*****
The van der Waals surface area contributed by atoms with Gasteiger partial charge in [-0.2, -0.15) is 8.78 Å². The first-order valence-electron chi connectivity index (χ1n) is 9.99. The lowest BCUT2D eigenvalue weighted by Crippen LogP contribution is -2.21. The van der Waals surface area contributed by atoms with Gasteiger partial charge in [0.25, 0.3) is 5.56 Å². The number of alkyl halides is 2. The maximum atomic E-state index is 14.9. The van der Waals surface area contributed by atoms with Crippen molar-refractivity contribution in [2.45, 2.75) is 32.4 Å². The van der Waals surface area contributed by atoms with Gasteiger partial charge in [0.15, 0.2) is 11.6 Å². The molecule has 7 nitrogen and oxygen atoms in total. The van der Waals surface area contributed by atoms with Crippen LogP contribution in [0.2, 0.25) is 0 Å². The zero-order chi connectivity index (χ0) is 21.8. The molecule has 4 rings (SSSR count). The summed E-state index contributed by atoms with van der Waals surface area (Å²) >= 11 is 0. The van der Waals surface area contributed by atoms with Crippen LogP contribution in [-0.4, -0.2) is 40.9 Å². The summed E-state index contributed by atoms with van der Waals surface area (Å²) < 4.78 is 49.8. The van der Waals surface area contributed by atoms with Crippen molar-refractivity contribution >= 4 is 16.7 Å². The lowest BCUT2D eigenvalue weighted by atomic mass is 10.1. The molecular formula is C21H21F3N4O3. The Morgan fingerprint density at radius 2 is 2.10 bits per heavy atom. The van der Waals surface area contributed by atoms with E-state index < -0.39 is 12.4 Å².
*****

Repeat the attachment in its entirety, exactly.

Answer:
The van der Waals surface area contributed by atoms with Gasteiger partial charge in [-0.2, -0.15) is 8.78 Å². The first-order valence-electron chi connectivity index (χ1n) is 9.99. The lowest BCUT2D eigenvalue weighted by Crippen LogP contribution is -2.21. The van der Waals surface area contributed by atoms with Gasteiger partial charge in [0.25, 0.3) is 5.56 Å². The number of alkyl halides is 2. The maximum atomic E-state index is 14.9. The van der Waals surface area contributed by atoms with Crippen molar-refractivity contribution in [2.45, 2.75) is 32.4 Å². The van der Waals surface area contributed by atoms with Gasteiger partial charge in [0.15, 0.2) is 11.6 Å². The molecule has 7 nitrogen and oxygen atoms in total. The van der Waals surface area contributed by atoms with Crippen LogP contribution in [0.2, 0.25) is 0 Å². The zero-order chi connectivity index (χ0) is 21.8. The molecule has 4 rings (SSSR count). The summed E-state index contributed by atoms with van der Waals surface area (Å²) >= 11 is 0. The van der Waals surface area contributed by atoms with Crippen LogP contribution in [-0.4, -0.2) is 40.9 Å². The summed E-state index contributed by atoms with van der Waals surface area (Å²) < 4.78 is 49.8. The van der Waals surface area contributed by atoms with Crippen molar-refractivity contribution >= 4 is 16.7 Å². The lowest BCUT2D eigenvalue weighted by atomic mass is 10.1. The molecular formula is C21H21F3N4O3. The Morgan fingerprint density at radius 2 is 2.10 bits per heavy atom. The van der Waals surface area contributed by atoms with E-state index < -0.39 is 12.4 Å².